I’m almost at the one year point in recovery. It’s been a long year.
Part of me believes that I should be celebrating everything that I’ve accomplished and lived through in the past year. I probably shouldn’t be here, but part of me hates this “new” me. I am not the same person I was a year ago, and it’s so emotionally and physically distressing.
Frankly, I want to sit down and cry.
I’m sure my cognitive therapist, Angela, would tell me that’s depression, but I think it’s more human nature.
I’ve LOST something, and that something is HUGE. I’ve lost the direction of where my life was going, and I haven’t been able to figure out where this “new” life is taking me.
I’m not going to try to deny that my life wasn’t fantastic before my brain injury. I was sick then, and my life was incredibly hard, but I was able to live with those health issues. I was able to take baby steps towards my goals in life.
After I was told that I had the pituitary tumor and it could be removed, I had a solid belief that my life and health would get better. I wouldn’t be able to regain my 20’s, but I could LIVE through my 30’s. I could manage the illnesses, and I wouldn’t get worse from that point.
Living through my life with my prior health issues was like climbing Mount Everest. Living through my life after the brain injury is like climbing Mount Everest in roller skates.
It really feels fruitless, and in this current state of mind, I would have to agree with Angela, I am depressed….SUPER depressed.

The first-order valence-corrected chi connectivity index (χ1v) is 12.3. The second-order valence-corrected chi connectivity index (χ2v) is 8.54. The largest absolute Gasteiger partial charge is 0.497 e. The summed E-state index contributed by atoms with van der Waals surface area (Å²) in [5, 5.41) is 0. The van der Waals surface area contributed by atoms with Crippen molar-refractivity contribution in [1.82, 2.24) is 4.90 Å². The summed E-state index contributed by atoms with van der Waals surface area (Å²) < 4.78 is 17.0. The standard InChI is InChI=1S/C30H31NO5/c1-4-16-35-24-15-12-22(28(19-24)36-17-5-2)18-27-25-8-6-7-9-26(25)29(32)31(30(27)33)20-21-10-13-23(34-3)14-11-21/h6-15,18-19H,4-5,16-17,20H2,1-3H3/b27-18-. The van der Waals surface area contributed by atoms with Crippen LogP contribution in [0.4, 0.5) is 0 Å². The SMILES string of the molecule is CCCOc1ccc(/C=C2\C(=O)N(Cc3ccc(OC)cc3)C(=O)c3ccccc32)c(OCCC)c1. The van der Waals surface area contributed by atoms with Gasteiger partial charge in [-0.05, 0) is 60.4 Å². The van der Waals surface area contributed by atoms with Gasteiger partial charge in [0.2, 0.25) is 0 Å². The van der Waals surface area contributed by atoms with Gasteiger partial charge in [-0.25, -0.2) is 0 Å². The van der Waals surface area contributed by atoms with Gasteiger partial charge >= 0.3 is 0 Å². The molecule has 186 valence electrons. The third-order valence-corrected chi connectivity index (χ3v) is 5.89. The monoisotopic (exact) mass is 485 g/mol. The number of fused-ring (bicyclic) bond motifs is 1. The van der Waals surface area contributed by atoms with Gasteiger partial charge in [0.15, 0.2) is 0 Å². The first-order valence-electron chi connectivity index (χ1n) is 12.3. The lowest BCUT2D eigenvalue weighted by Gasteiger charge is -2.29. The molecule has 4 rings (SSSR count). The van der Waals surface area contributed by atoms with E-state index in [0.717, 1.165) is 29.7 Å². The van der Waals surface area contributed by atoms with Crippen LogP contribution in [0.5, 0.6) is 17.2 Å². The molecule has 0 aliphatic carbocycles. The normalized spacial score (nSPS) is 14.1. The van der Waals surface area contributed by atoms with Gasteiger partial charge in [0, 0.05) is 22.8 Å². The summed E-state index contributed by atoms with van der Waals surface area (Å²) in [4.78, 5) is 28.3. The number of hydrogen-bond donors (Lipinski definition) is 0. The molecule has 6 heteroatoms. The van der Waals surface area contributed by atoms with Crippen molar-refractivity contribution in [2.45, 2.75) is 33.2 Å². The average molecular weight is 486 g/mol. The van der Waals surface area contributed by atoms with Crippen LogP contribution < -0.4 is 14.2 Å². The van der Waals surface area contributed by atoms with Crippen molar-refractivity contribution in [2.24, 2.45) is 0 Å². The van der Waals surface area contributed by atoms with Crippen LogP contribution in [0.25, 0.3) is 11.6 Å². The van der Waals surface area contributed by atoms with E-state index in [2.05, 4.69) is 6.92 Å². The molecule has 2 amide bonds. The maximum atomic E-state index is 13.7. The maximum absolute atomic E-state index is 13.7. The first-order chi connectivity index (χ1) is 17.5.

You might be wondering, why in God‘s name are you depressed right now?? You’ve made it soooo far. You aren’t in a wheelchair. You are able to do things in your life that some people are never able to do: walk, talk, eat.
All of those things are true. On one hand, I do feel incredibly blessed, but on the other hand, I feel horribly “picked” on. Why does my burden seem so much heavier than others?
I wonder if Christopher Reeves felt the same way, or Michael J. Fox? I mean, they were both in the prime of their lives when they developed incurable, life long issues, but unlike me, they turned their health catastrophes into platforms to advance medicine for spinal cord injuries and Parkinson’s disease.
Do I dare compare my life to theirs?
I don’t know enough about either person to know if they lived through anything close to what I have, but where I’m floundering and they succeeded: they turned their lemons into lemonade.
Why can’t I?
If my goal in life was to help other people through becoming a doctor, then why I haven’t I been able to shift gears and find purpose in making hyponatremia and CPM/EPM household names? Help those with CPM/EPM and other forms of brain injuries?
I’ve spent over a month wallowing in pity, feeling more and more distressed over how my life has changed, and I would be lying if I said by the end of this post that I will spontaneously snap out of my depression and tomorrow everything will be better. I only hope that by tomorrow, I can start to develop new strategies and find help for myself that I can still help others.
All parties have to come to an end at some point, even pity parties.
- Brain Injury Awareness Month, Aphasia, Brain Injured, Marcus Rosenberger. 3/2012, this is Brain Injury Awareness Month… (realestatesavant.wordpress.com)
- Dying to play Football: (whatishyponatremia.org)